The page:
Gordon Brower has been hunting bowhead whales for most of his 47 years, forgoing lifejackets because no one made them in white, the only color that works as camouflage on Alaska's icy arctic coast.
Now the whaling captain from the nation's northernmost town of Barrow and other Eskimo whalers have begun to wear personal flotation devices, custom-made in the white they've traditionally used to make them more invisible to their massive prey.
When the subsistence whaling season arrives this spring, more Alaska Native hunters from coastal villages will be outfitted with the white "float coats" being distributed through a safety program that debuted last year...
...Mike Folkerts, a recreational boating safety specialist with the Coast Guard, was participating in a mission to Barrow in 2009 when he noticed the town's main grocery and general store had no lifejackets for sale. Local whalers told him lifejackets were too bright and would scare away the animals. He asked if they would wear the jackets if they were available in white. The hunters said sure.Now, I'm not totally convinced that the camouflage is completely necessary for whale hunting. I doubt whales need much more clue than the boat, and I doubt they see the coat through the reflective water surface and the hull. I also doubt that paint on the top of top water plugs is seen by the fish, but I buy them anyway.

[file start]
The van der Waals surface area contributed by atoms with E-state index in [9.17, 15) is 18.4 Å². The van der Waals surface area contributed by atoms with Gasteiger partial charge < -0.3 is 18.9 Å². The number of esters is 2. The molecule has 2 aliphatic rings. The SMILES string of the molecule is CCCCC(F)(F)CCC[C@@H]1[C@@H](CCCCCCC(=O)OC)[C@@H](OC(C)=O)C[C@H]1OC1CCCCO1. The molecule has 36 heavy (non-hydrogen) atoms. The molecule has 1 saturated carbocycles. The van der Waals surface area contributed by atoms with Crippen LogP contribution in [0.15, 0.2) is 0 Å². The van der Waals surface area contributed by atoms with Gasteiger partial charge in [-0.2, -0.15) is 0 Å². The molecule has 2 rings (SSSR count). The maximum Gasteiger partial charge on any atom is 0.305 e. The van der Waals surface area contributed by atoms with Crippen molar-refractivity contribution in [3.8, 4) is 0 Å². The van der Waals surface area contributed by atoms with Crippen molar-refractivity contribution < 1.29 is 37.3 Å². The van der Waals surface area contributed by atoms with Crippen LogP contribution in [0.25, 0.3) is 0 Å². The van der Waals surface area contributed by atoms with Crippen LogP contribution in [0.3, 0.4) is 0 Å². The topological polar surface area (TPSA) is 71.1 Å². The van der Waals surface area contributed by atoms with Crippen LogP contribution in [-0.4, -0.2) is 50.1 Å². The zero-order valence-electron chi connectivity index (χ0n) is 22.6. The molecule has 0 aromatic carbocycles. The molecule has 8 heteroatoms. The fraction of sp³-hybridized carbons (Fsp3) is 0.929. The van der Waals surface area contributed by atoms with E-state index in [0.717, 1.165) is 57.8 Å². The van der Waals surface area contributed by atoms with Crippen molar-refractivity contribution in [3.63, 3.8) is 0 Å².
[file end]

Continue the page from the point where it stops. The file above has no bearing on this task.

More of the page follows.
Folkerts called a couple of companies, including Mustang, which sent prototype samples. He then showed the samples to the whalers.
"They loved them," Folkerts said...
...The Coast Guard can't buy equipment to give to the public, so Folkerts turned to the tribal health consortium. The organization tapped $12,000 of its own funds and ordered 52 coats from Mustang, distributing them among whalers in Barrow and two other villages...Those nasty oil companies, interfering in the life of those benighted Inuit, again, forcing them into the modern age.
...For the upcoming whaling season that begins in April when bowheads are heading north, the consortium is distributing 96 coats among crews from the remaining villages that are members of the Alaska Eskimo Whaling Commission, which represents 11 communities. Four crews, including Brower's, will get the float pants.
The funds for this year's effort came from a $15,000 donation from Shell Oil and almost $11,000 from ConocoPhillips, one of the oil producers on Alaska's North Slope, home to some whaling villages. Shell has offshore oil exploration projects in the region...
I am a firm believer in personal flotation for boaters in any instance. Personally, I have a "float coat" for cold winter boating, and an automatic inflation model (Sospenders) for warm weather, and I wear one or the other every time I go out. My" float coat" is a Sterns, but there are several manufacturers (Mustang comes to mind as an alternative) The "float coat" is wonderful. It's warm when you need it, and protection if you do something stupid. I urge anyone who does cold water boating to buy one. The only problem with mine is that is smells like fish. I can't imagine why: